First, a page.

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I am a contractor who does development for more than one client. Let's call them Client A, Client B, and Client X.
I use my own laptop for all 3 clients.
Throughout the day, I have to work on and respond to emails and instant messages about projects for all 3 clients.

In order to work on Client X's project, I must be connected to their VPN.
Client X performs SSL deep inspection on the traffic on their network. (I get errors from sites/apps that enforce key pinning)

I'm worried that information about Client A and Client B, (not to mention my own sensitive information) might be exposed to Client X. How can I prevent this, but still maintain my ability to communicate with A and B while working on X's network?

To be clear, all my clients understand that they are not my only customer, so I'm not trying to hide the fact that I'm working on other projects, just trying to ensure that each client's "back-room" information stays private.

I've tried giving each client its own VM on my machine, but the hefty resource requirements of the software I have to use (IDE) makes this prohibitively slow, to say nothing of the licensing difficulties.

Purchasing additional hardware (and the necessary additional software licenses) would mean a significant (to me) financial expense, as well as time & headache managing the extra devices, not to mention would be physically cumbersome, so I'd really like to avoid that route.

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    Why dont you just use your mobile phone for emails during the day ? – vikingsteve Sep 16 at 6:57
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    Are you only looking for a OS-configuration or software-configuration solutions? Are you open to hardware / new device solutions like vikingsteves above? – lofidevops Sep 16 at 11:59
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    @vikingsteve that doesn't work well if you have to write a long email (or even a short email but you want to copy/paste text or do any formatting), attach files or insert screenshots. – Brad Sep 17 at 2:26
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    @alephzero you can be honest about your clients and still not want to expose their confidential data. And some clients want even their relationship with you to be confidential, so OP may not be able to share even that. I work for a consulting firm where we don't even name clients to other employees not working with that client. – Kat Sep 17 at 5:05
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    Am I missing it somewhere, or has anyone pointed out that the issue here revolves around using X's resources while working with A and B? The legally correct answer would be "don't do that", right? Regardless of infosec, just keeping track of billable time in this scenario is error-prone. Assuming that can be dealt with, the VM solutions sound like a reasonable compromise, along with e.g. a portable hotspot to bypass network X when on site at X. – stevegt Sep 18 at 20:41
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You could use a very small VM for each one, but keep the IDE on the host, not on the guests. Share a folder from the VM to the host, so you use the host and its resources to develop, and use the VM networking to access the client environment.

Most of the VPN software can run on Linux, so you could create a very light Linux guest with 256MB of memory and install only the VPN client and ssh server. To access the environment from the host, use SSH Tunneling to create a proxy (putty, for example, works very well) so you don't need VPN on the host.

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    For that matter you could just use a docker container, which will likely be even lower on resource usage – Conor Mancone Sep 15 at 23:06
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    A container would be even better. – ThoriumBR Sep 15 at 23:08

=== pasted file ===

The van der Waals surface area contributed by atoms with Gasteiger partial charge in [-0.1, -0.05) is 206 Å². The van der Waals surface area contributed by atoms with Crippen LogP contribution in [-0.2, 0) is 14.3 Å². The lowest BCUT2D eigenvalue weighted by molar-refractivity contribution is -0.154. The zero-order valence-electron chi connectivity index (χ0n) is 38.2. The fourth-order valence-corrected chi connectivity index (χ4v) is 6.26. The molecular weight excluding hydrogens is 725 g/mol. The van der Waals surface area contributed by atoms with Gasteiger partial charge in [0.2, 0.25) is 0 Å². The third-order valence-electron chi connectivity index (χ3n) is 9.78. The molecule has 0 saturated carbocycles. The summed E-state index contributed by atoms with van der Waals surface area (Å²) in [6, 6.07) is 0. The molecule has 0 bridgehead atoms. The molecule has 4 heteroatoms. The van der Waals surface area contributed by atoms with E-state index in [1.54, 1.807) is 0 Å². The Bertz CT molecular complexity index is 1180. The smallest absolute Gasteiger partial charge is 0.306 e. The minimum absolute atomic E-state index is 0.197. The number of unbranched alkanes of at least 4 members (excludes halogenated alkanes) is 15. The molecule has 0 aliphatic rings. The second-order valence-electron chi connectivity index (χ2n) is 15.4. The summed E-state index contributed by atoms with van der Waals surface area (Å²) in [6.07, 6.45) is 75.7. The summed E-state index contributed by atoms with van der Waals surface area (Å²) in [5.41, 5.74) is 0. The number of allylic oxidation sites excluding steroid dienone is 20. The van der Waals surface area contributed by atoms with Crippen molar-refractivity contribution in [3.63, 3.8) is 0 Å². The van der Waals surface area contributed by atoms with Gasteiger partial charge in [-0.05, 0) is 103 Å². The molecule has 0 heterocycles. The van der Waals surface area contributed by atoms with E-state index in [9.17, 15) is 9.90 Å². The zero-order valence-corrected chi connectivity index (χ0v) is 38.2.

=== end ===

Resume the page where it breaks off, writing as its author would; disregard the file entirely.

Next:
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    @ConorMancone That depends on how rigorous you need the isolation to be. VMs still beat containers in terms of security by most measures. And of course, for this you don't even need 256MB of RAM per VM unless you're insisting on using distros that refuse to install with less. Linux runs fine down into the double digit MB of RAM range and this is not something you need a lot of memory for. – Austin Hemmelgarn Sep 16 at 13:57
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    An Alpine installation would run with 32MB and be able to run OpenVPN, or AnyConnect, and sshd, and still have memory to spare... And if the idea is isolating the network, a container is as good as a VM. – ThoriumBR Sep 16 at 14:21
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    Good idea, but I'd take it the other direction and have N completely isolated VMs, one for each customer network. Yes there will be duplication, but there will definitely be isolation. – Criggie Sep 17 at 7:53
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If you use a operating system that has support for separate networking namespaces, use that feature to start each VPN client and all applications in a distinct client-namespace.

There are a lot of tutorials how to achieve that with Linux: e.g. this or this and there is also a tag on unix stack exchange.

This approach uses a lot less resources than starting VMs.

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Enable split tunneling, so the only traffic that goes across the VPN to Client X is traffic bound for their servers.

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    This assumes you can reliably detect which traffic is directed to each client, and that their internal addressing don't overlap. Plus, it doesn't help with the need of trusting client X root certificate. – Ángel Sep 16 at 0:40
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    This also might make cross-talks between these networks possible. Even if no explicit traffic can flow the browser can connect to all these networks at the same time and could be used as a trampoline to access one network from the other (i.e. CSRF or similar). – Steffen Ullrich Sep 16 at 3:45
  • I've never set up split tunneling before, but in theory this sounds like it might work. I'll need to explore this more – duggulous Sep 18 at 18:50
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If you are on a Linux laptop, I recommend a separate Linux user for each client. Those separate users can each have their own scripts to connect to a network and VPN if necessary.